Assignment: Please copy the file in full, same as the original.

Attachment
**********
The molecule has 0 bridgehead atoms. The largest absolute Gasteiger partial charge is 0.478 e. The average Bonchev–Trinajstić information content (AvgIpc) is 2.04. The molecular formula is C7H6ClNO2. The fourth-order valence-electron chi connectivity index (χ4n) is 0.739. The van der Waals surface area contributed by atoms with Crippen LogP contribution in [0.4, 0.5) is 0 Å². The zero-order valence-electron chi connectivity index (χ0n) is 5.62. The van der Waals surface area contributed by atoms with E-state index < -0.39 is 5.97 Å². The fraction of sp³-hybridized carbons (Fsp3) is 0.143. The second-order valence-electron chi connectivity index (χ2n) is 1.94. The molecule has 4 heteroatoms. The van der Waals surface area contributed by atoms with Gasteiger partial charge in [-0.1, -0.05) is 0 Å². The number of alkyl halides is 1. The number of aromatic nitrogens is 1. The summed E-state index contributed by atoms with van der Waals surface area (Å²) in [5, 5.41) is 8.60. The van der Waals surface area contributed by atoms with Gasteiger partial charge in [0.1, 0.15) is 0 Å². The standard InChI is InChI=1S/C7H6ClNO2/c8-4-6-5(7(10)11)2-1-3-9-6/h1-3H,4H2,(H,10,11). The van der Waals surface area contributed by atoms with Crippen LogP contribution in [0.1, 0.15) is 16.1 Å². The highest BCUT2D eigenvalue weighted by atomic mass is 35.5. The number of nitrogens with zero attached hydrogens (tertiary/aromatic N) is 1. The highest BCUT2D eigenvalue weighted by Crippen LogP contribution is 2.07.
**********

The molecule has 0 bridgehead atoms. The largest absolute Gasteiger partial charge is 0.478 e. The average Bonchev–Trinajstić information content (AvgIpc) is 2.04. The molecular formula is C7H6ClNO2. The fourth-order valence-electron chi connectivity index (χ4n) is 0.739. The van der Waals surface area contributed by atoms with Crippen LogP contribution in [0.4, 0.5) is 0 Å². The zero-order valence-electron chi connectivity index (χ0n) is 5.62. The van der Waals surface area contributed by atoms with E-state index < -0.39 is 5.97 Å². The fraction of sp³-hybridized carbons (Fsp3) is 0.143. The second-order valence-electron chi connectivity index (χ2n) is 1.94. The molecule has 4 heteroatoms. The van der Waals surface area contributed by atoms with Gasteiger partial charge in [-0.1, -0.05) is 0 Å². The number of alkyl halides is 1. The number of aromatic nitrogens is 1. The summed E-state index contributed by atoms with van der Waals surface area (Å²) in [5, 5.41) is 8.60. The van der Waals surface area contributed by atoms with Gasteiger partial charge in [0.1, 0.15) is 0 Å². The standard InChI is InChI=1S/C7H6ClNO2/c8-4-6-5(7(10)11)2-1-3-9-6/h1-3H,4H2,(H,10,11). The van der Waals surface area contributed by atoms with Crippen LogP contribution in [0.1, 0.15) is 16.1 Å². The highest BCUT2D eigenvalue weighted by atomic mass is 35.5. The number of nitrogens with zero attached hydrogens (tertiary/aromatic N) is 1. The highest BCUT2D eigenvalue weighted by Crippen LogP contribution is 2.07.